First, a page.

Geologic Time - School of Earth Sciences

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Geologic Time

A: By correlating
stratigraphic records
worldwide, the Geologic
Column or Time Scale was
developed in the 19th century

(From: Murck and Skinner, 1999)

Q: How was this Earth
geologic history created?

Problems facing the Earth scientist:



Only partial information is available



Processes can only be observed as they are
acting now



Time scale for many processes much too long
to observe

Uniformity or Uniformitarianism:



natural laws are permanent: under the same
conditions a given cause will always produce the
same results



the present is the key to the past

Catastrophism:



opposing earlier view



Earth originated through supernatural means and
had been affected by a series of catastrophic
events such as the biblical Flood

Mudcracks in tidal flat

(From: Marshak, 2004)

Mudcracks preserved in Paleozoic siltstone bed

(From: Marshak, 2004)

Stratigraphy:

the study of rock layers

and layering



water
-
borne sediments are deposited in horizontal
layers or strata



in any undisturbed sequence of layers, each layer
is younger than the layer below and older than the
layer above



a rock unit must always be older than any feature
that cuts or disrupts it

(From: Marshak, 2004)

Relative ages can be determined based on

three principles:



original horizontality



stratigraphic superposition



cross
-
cutting relationships

Horizontal strata (~1 km thick) deposited on older strata that tilted and
deformed tectonically prior to deposition of the overlying strata

Absolute ages cannot be determined from

one stratigraphic record alone:



rates of sedimentation vary greatly



sediments are often compressed



gaps in the stratigraphic records



unconformity: boundary representing a gap



gaps may occur because sedimentation stopped
or because a layer was eroded

We

ll return to absolute ages a little later in the lecture.

(From: Marshak, 2004)

Siccar Point unconformity in Scotland

Movie 1 Geologic History

Q: What is the sequence of events that leads to these stratigraphic structures?

A: Watch the movie!

A: Correlating strata: the
fossil record

Rare fossilized fish

Species: Phareodus testis

Eocene Age

Kemmener, Wyoming


http://www.stonesbones.com/

Complete fossilized articulated shrimp

Species: Carpopenaeus callirostris

Age: Late Cretaceous

Location: Hajoula, Lebanon

What is the role of fossils in determining
the Earth

s geologic history?

Dinosaur
-
like swimming
reptile

Name: Keichousaurus
hui

Age: Triassic

Formation: Huixia Beds

Location: Guanglin,
Guizhou Province, China

Beautiful Fossilized Dragonfly

Name: Aeschnidum cancellosa

Age: Late Jurassic to Early Cretaceous

Location: Beipiao, Liaoning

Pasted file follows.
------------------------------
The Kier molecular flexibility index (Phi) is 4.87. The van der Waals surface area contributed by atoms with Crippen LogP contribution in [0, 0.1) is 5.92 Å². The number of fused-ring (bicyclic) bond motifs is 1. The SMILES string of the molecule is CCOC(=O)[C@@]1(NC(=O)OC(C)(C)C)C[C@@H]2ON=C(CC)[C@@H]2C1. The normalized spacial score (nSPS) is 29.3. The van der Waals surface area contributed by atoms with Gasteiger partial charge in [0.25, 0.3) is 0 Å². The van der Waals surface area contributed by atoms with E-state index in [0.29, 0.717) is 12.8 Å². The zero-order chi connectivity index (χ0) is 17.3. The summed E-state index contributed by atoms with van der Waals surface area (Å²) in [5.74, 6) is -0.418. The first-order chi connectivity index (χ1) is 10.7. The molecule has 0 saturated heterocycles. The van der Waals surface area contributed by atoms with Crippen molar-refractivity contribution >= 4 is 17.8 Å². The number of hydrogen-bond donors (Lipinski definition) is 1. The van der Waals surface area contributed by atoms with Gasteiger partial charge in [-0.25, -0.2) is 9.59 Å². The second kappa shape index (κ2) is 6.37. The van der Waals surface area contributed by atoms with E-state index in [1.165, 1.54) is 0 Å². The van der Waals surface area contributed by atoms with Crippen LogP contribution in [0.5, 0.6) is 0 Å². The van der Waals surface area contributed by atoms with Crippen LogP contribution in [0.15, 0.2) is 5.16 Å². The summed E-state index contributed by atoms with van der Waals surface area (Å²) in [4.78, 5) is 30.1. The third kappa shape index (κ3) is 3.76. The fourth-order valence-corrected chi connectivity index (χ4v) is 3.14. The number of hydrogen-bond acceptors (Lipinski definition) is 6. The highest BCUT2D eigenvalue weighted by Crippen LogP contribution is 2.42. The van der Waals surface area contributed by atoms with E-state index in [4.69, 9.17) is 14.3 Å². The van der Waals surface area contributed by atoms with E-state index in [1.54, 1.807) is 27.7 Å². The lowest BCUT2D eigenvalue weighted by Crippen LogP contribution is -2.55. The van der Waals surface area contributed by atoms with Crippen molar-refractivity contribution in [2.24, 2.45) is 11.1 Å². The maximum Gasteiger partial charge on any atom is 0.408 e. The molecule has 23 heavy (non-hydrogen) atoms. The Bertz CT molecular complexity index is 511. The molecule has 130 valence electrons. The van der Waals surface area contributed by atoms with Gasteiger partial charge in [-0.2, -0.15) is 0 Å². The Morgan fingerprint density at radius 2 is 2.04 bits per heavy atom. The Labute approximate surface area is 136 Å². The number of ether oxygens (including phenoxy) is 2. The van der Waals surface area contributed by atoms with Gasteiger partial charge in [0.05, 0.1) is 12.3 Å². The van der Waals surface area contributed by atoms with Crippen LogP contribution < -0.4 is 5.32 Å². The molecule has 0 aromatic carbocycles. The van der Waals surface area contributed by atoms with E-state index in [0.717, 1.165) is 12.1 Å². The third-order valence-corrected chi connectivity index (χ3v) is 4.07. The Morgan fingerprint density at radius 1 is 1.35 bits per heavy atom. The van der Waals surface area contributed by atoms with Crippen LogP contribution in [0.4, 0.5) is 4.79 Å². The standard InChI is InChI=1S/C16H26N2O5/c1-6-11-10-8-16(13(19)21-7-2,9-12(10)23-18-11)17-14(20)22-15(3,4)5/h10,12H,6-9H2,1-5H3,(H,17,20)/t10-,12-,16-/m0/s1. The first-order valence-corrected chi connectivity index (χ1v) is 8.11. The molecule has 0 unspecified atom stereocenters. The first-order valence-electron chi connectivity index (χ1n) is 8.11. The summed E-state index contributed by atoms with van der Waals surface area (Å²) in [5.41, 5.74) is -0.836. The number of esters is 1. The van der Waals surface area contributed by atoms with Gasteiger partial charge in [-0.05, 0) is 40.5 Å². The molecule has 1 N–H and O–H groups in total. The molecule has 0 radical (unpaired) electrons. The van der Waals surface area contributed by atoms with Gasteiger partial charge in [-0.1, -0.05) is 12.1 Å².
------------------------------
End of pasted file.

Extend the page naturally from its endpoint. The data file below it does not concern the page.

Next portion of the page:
-

China

http://www.stonesbones.com/

Sliced pyritized ammonite

Kosmoceras in Matrix

Upper Jurassic

Location: Ulyanovsk, Russia


Triple Kosmoceras in Matrix

Upper Jurassic

Location: Ulyanovsk, Russia


http://www.stonesbones.com/

Correlating strata at three different locations; at location 3, stratum D is
missing

Principle of fossil succession

(From: Marshak, 2004)

Fig. 10.12a

W. W. Norton

Fig. 10.12b

W. W. Norton


Fossil record restricted to the youngest eon, the
Phanerozoic



Precambrian: animals were soft
-
bodied and
fossils are imprints



Cambrian: appearance of animals with hard shells
(trilobites)

Complete Trilobite in Matrix

Kanops raymondi
-

Devonian
Age
-

Oklahoma


Q: Why is the stratigraphic
column mostly detailed for the
last one
-
tenth of Earth

s
geologic history?


A: See above 3 points.

Absolute age: the radioactive rock clock


Radioactivity: the process by which an element
transforms spontaneously into another isotope
of the same element or another element



Rate of decay is unaffected by changes in the
chemical or physical environment



Radiometric dating: use of naturally occurring
radioactive isotopes to determine the absolute
age of minerals or rocks

Absolute age: radiometric dating



radioactivity: transformation (decay) of an element
(parent) into another isotope of the same element
or another element (daughter)



the proportion of atoms that decays during each
time unit is constant



half
-
life: time needed for the number of parent
atoms to be reduced by one
-
half



once a mineral grain has formed, atoms are locked
in



by measuring the number of remaining parents
and the number of daughter atoms, the age when
the mineral was formed can be determined

Radioactive decay

Fig. 10.19

W. W. Norton

Using the rate of radioactive decay, the
absolute ages can be associated with the
stratigraphic column.

Earth

s
Biography:

The movement of
plates throughout
time.


Q: How were the Himalayan
Mountains and Tibetan Plateau
formed?


A: By the successive
accretions of various terrains to
Asia.

Fig. 11.02 a, b

W. W. Norton